3. Certificates of Deposit Reported As Investments

Local 930 improperly included the value of several of its certificates of deposit as investments in Statement A (Assets and Liabilities). CPA Habben confirmed all certificates of deposit held by Local 930 at the beginning and end of the audit year were reported as investments in Item 28 (a) and 28(b). For LM reporting purposes, certificates of deposit, regardless of the term of the certificate, are required to be reported as cash as provided for in the LM-3 Reporting Instructions. The purchase or redemption of a certificate of deposit is a transfer of cash from one account to another and, therefore, these transactions should not be reported as receipts or disbursements.

4. UBS Financial Investment Balance Incorrectly Reported

Local 930 failed to properly report the value of its investment account at UBS Financial. CPA Habben stated that he included the book value of the investment in the amount reported in Item 28. However, records show that the book value ($135,215.04) is higher than the fair market value ($119,496.16). Page 11 of the LM-3 reporting instructions state investments are to be reported at a value that is the lower of the cost or market value. Therefore, the amount that should have been included in the amount reported in Item 28 fair market value as reflected on the union’s account statements.

5. Acquire or Dispose of Property

Item 13 (During the reporting period did your organization acquire or dispose of any assets in any manner other than by purchase or sale?) should have been answered, "Yes," because Local 930 gave away jackets and shirts to members at membership meetings, gift cards to members who paid annual dues by February, and door prizes to members at the pin banquet, totaling more than $5,500 in give-aways during the year. The type and value of any property received or given away must be identified in the additional information section of the LM report along with the identity of the recipient(s) or donor(s) of such property. For reporting purposes, each recipient need not be itemized. Recipients can be described by broad categories, if appropriate, such as “members” or “new retirees.”

6. Other Assets

Local 930 reported the value of its labor temple stock ($2,850) as the total value of its other assets at the end of the reporting period in Item 30(b); however, Local 930 also had an inventory of apparel items on hand at the end of the reporting period but failed to include the value of those items in Item 30(b). Records maintained by Local 930 show that Local 930 had at least $2,000 worth of apparel on hand at the end of the year. Apparel items are considered an other asset for LM-3 reporting purposes, and the value of the items on hand at the beginning and end of the year must be reported in Item 30.

Local 930 must file an amended Form LM-3 for the fiscal year ended June 30, 2013, to correct the deficient items discussed above. The amended Form LM-3 should be submitted either electronically using Electronic Forms Systems (EFS), or manually to this office at the above address, as soon as possible, but not later than February 4, 2014. Before filing, review the report thoroughly to be sure it is complete, accurate, and signed properly with original signatures.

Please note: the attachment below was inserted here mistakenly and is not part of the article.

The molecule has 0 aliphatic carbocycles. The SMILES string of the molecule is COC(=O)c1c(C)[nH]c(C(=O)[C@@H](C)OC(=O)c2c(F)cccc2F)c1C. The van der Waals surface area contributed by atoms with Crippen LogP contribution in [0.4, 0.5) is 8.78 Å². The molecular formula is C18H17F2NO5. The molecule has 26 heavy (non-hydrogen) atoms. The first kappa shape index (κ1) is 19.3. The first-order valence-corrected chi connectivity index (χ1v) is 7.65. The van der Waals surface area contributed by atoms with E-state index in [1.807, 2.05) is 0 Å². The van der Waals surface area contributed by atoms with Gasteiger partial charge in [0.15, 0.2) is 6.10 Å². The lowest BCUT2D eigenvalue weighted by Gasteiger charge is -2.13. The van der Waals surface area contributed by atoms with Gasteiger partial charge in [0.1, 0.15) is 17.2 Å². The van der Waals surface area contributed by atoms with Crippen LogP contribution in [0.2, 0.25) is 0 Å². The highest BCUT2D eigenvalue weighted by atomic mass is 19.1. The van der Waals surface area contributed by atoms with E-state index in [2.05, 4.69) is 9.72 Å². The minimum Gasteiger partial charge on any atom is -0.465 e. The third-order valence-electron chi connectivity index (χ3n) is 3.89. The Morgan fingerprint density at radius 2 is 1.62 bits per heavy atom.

Other Issues

1. Lack of Authorization for Expense Allowance and Pension Benefits

Local 930 did not maintain records to verify that the pension benefit payments paid on behalf of the financial secretary ($3,421) and reported in Item 50 (Benefits) were the authorized amounts and therefore correctly reported. Similarly, Local 930 also failed to maintain records that verify the expense allowance payments to the financial secretary ($240) were the authorized amounts and therefore were correctly reported in Item 24 (All Officers and Disbursements to Officers). During the exit interview, several trustees advised that the authorization for both types of payments could probably be found in meeting minutes that date more than ten or fifteen years ago; however, Local 930 was unable to find the authorization in the meeting minutes. Although OLMS does not recommend one best policy for authorizing benefit payments or allowances, it strongly recommends a written policy approved by the governing body to ensure compliance with the LMRDA and to safeguard union assets. This authorization should be documented in at least one union record.

2. Expense and Credit Card Policy

Local 930 does not have a clear policy regarding the types of travel expenses personnel may claim for reimbursement or that may be charged to union credit cards. OLMS recommends that each union: (1) adopt a clear policy for travel expenses; (2) establish what documentation is to be submitted for reimbursed and credit card expenses; and (3) establish a procedure that provides for approval of travel expense claims. Such policies and procedures can help ensure effective internal controls and safeguard union assets. During the exit interview, I provided you with OLMS compliance tips related to expenses and credit cards.

I want to extend my personal appreciation to Carpenters Local 930 for the cooperation and courtesy extended during this compliance audit. I strongly recommend that you make sure this letter and the compliance assistance materials provided to you are passed on to future officers. If we can provide any additional assistance, please do not hesitate to call.



cc: Mr. Ken Hulig, Financial Secretary
Mr. Darrel Ashfeld, Trustee
Mr. Richard Skiba, Trustee
Mr. Tom Becker, Trustee